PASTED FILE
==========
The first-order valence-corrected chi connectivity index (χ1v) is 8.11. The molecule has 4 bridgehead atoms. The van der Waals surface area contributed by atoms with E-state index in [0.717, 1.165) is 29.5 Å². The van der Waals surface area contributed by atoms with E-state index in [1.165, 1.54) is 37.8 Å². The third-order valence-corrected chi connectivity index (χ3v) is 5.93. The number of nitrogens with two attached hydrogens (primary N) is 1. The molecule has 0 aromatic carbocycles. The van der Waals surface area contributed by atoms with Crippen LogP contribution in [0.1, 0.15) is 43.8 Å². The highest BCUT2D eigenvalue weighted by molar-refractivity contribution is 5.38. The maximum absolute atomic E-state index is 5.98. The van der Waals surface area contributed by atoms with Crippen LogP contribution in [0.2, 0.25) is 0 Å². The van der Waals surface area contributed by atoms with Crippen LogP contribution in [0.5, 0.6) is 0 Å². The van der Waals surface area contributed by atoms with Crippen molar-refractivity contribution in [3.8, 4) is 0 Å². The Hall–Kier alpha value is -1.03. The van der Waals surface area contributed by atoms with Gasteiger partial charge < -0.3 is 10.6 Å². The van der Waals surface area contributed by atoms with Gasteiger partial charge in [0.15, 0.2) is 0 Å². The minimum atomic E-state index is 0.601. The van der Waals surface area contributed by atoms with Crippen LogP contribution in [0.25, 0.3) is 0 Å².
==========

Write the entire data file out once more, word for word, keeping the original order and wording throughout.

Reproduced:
The first-order valence-corrected chi connectivity index (χ1v) is 8.11. The molecule has 4 bridgehead atoms. The van der Waals surface area contributed by atoms with E-state index in [0.717, 1.165) is 29.5 Å². The van der Waals surface area contributed by atoms with E-state index in [1.165, 1.54) is 37.8 Å². The third-order valence-corrected chi connectivity index (χ3v) is 5.93. The number of nitrogens with two attached hydrogens (primary N) is 1. The molecule has 0 aromatic carbocycles. The van der Waals surface area contributed by atoms with Crippen LogP contribution in [0.1, 0.15) is 43.8 Å². The highest BCUT2D eigenvalue weighted by molar-refractivity contribution is 5.38. The maximum absolute atomic E-state index is 5.98. The van der Waals surface area contributed by atoms with Crippen LogP contribution in [0.2, 0.25) is 0 Å². The van der Waals surface area contributed by atoms with Crippen LogP contribution in [0.5, 0.6) is 0 Å². The van der Waals surface area contributed by atoms with Crippen molar-refractivity contribution in [3.8, 4) is 0 Å². The Hall–Kier alpha value is -1.03. The van der Waals surface area contributed by atoms with Gasteiger partial charge < -0.3 is 10.6 Å². The van der Waals surface area contributed by atoms with Gasteiger partial charge in [0.15, 0.2) is 0 Å². The minimum atomic E-state index is 0.601. The van der Waals surface area contributed by atoms with Crippen LogP contribution in [0.25, 0.3) is 0 Å².